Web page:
Audi’s switch back to steel part of growing trend

Audi A8: steel makes a comeback


After experimenting with aluminum in its luxury models, Audi’s next A8 will switch back to steel. Scheduled for release in 2018, the body structure of the new A8 will be made up of more than 40 percent steel, following the trend of automakers opting to use advanced high-strength steels in new vehicles. That’s a marked turnaround from the all-aluminum body-in-white which Audi developed for the A8 in 1994.

Since, steel has evolved dramatically. In fact, steel’s strength has multiplied by almost 10 times over the past 20 years, from 270 to 2000MPa tensile strength. More than 80 new steel products are under development at ArcelorMittal, with an automotive steel grade portfolio of almost 200 unique steel grades, half of which were introduced in just the past decade.

The new Audi A8 space frame

Audi A8

Change in composition of the Audi A8 body structure

  2009 A8 D4 2018 A8 D5
Steel 8% 40.5%
(17% PHS)
Aluminum 92% 58% -34.0%
Other materials   -  1.5% +1.5%
Source: Frankfurter Allgemeine Zeitung, ‘Audi: more steel in cars in the future’, published April 11, 2017

Around 17 percent of the new A8 body structure will be comprised of press hardenable steel (PHS), some of which will be supplied by ArcelorMittal. These steels have yield strengths up to 1500 MPa after press hardening. The strength-to-weight ratio of these grades outperforms even the most advanced – and costlier – aluminum grades. With the advent of new joining technologies, it has never been easier for automakers to incorporate advanced high-strength steels into their vehicles. As these technologies mature and are adopted by carmakers, the use of PHS in the multi-material vehicles of the future is set to grow rapidly.

“Usibor® is our key product in hot stamping and has been a major commercial and technical success in the global automotive industry,” said Brian Aranha, executive vice president, global automotive, ArcelorMittal. “Looking ahead, the scope of hot stamping products in vehicles will continue to increase with the release of more advanced products like Usibor® 2000, which offers 10 to 15 percent weight savings when compared to existing hot stamping solutions.”

Usibor® is compatible with standard press hardening technologies and processes. Combining Usibor® with Ductibor® into laser welded blanks offers several significant advantages including weight savings, improved crash behavior and cost savings through material and manufacturing optimization.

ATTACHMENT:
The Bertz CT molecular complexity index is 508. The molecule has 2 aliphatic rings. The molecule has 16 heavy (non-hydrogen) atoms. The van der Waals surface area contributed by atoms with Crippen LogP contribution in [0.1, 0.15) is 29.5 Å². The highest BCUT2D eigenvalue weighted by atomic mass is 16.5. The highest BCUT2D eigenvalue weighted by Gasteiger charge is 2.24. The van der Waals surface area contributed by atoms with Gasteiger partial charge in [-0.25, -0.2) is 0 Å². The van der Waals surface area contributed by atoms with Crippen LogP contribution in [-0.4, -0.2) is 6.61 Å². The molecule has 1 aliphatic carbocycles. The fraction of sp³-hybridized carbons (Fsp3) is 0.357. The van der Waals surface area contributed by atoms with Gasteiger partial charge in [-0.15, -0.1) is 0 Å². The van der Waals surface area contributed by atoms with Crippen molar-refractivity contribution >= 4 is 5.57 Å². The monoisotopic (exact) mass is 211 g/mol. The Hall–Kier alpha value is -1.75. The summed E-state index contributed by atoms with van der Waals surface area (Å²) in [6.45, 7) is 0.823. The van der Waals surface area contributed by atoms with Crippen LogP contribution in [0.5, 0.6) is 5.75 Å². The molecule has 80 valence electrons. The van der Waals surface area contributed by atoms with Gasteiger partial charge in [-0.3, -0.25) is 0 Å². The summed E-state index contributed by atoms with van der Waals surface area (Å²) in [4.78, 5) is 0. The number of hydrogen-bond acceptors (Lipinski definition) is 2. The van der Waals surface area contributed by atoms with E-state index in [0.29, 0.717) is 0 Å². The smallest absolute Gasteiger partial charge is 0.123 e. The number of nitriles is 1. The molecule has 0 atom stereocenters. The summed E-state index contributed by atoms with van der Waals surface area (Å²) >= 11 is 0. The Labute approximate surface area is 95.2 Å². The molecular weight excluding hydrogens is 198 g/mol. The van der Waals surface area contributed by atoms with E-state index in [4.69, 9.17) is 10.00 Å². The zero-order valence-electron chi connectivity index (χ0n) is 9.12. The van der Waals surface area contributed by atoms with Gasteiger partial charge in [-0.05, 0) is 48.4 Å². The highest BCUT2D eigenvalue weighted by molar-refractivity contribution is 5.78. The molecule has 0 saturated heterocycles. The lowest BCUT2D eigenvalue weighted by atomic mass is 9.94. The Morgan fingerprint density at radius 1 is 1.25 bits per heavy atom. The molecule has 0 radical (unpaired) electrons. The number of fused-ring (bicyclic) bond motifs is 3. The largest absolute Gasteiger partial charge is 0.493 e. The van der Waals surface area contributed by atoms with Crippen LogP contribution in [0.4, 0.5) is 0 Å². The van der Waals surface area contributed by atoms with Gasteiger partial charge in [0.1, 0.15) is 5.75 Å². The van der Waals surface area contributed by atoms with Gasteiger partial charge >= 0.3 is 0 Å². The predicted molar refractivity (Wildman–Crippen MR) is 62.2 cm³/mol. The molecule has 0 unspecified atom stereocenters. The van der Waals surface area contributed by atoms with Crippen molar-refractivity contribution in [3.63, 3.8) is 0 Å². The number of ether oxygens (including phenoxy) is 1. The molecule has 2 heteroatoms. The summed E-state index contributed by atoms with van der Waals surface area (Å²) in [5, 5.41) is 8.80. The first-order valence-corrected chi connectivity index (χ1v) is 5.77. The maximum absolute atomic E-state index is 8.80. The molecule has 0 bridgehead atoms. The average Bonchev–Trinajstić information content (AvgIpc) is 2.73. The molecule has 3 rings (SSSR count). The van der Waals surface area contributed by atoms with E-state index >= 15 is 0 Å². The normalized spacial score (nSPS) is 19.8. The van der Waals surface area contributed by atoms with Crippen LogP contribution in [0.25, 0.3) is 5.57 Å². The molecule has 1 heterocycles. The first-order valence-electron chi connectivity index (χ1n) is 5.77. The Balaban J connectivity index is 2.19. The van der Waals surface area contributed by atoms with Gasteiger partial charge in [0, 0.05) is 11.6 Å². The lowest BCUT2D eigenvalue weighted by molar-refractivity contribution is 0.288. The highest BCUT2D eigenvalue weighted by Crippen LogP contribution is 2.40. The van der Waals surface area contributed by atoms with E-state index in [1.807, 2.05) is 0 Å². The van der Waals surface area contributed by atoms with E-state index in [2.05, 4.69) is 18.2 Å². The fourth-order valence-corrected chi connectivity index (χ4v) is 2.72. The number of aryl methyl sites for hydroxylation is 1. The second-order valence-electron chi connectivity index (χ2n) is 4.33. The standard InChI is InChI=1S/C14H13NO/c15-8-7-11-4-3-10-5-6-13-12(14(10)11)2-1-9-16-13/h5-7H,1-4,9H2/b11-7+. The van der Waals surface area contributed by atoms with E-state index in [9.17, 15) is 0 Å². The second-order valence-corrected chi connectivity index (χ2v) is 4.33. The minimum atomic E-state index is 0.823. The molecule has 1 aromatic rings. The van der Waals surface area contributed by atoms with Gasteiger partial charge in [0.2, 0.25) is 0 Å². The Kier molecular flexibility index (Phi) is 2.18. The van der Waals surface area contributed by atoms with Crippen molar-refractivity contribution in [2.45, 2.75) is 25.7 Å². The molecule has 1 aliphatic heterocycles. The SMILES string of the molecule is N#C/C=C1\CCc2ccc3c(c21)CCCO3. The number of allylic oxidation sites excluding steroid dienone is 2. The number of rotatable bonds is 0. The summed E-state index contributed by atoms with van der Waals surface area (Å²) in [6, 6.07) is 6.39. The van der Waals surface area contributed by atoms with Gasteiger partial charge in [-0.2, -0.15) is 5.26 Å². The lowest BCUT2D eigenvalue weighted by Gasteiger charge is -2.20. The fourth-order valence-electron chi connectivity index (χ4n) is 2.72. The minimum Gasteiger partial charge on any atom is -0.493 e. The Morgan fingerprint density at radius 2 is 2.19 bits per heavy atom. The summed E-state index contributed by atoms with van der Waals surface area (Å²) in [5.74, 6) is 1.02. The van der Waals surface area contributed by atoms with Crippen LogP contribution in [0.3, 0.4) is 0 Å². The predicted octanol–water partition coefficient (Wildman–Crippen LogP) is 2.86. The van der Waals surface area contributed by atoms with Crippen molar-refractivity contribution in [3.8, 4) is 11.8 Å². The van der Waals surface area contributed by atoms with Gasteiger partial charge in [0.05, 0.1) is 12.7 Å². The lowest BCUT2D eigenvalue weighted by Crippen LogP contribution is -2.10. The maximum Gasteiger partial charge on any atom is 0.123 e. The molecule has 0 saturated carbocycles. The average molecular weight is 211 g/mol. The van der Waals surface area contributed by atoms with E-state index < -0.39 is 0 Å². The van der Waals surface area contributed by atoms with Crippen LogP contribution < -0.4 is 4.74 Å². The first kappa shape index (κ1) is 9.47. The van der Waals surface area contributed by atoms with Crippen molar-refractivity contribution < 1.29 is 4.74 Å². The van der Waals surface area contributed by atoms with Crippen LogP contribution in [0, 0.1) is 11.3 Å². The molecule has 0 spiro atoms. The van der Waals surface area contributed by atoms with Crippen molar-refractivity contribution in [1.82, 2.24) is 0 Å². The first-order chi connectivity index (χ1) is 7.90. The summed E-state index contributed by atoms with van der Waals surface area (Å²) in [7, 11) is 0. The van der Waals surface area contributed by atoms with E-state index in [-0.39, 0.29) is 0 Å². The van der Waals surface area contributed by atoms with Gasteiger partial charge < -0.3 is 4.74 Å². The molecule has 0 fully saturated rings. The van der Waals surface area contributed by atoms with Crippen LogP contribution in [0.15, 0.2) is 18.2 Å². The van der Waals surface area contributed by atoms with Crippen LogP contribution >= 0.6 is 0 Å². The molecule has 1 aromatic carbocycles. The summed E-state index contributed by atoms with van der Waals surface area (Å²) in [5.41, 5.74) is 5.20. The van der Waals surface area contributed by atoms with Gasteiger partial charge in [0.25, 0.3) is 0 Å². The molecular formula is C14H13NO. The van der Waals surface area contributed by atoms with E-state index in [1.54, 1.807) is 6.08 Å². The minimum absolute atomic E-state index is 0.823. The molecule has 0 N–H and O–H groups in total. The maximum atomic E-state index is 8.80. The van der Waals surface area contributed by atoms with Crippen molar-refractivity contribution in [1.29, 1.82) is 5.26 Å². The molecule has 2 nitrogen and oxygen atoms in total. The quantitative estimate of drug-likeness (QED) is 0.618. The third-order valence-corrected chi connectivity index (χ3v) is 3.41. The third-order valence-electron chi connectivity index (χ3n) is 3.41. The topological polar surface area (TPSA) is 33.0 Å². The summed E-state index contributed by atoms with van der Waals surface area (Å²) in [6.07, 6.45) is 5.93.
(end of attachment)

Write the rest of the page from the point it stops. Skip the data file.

Dr. Bernd Mlekusch, head of the Audi’s Leichtbauzentrum, or Lightweight Construction Center, said: “There will be no cars made of aluminum alone in the future. Press hardened steels (PHS) will play a special role in this development. PHS grades are at the core of a car’s occupant cell, which protects the driver and passengers in case of a collision. If you compare the stiffness-weight ratio, PHS is currently ahead of aluminum.” 

Audi’s switch back to steel is part of a growing trend which is even surpassing the expectations of steelmakers according to data released by the Steel Market Development Institute (SMDI)

AHSS pounds per vehicle

Between 2006 and 2015, the use of advanced high-strength steels in vehicles has grown from an average of 81 pounds per vehicle (36.7 kg) to 275 pounds (124 kg) in 2015. That’s a threefold increase in just 10 years. What’s more surprising is that over the period 2012 to 2015, the use of AHSS has increased by around 10 percent each year, well above steel industry forecasts.

ArcelorMittal and the steel industry as a whole have been working collaboratively to educate automakers and stakeholders on the importance of life cycle analysis, or LCA. LCA looks at total emissions generated during the three stages of a vehicle’s life – production, drive phase and disposal.

“Right now, regulations only consider tailpipe emissions generated during the drive phase,” said Brad Davey, chief marketing officer, NAFTA and global automotive for ArcelorMittal. “However, each material used in vehicle production contributes to lightweighting and improves fuel economy, but each does so at a different cost to the manufacturer – and to the environment.”

Studies show that aluminum produced in North America emits four to five times more GHGs than steel. Additionally, aluminum requires seven times more energy to produce than steel. 
“If we want to know how “green” a vehicle really is, we have to measure emissions over its entire life cycle. Otherwise, choosing an alternative material over advanced steel will result in a huge and irreversible environmental mistake,” said Davey. 

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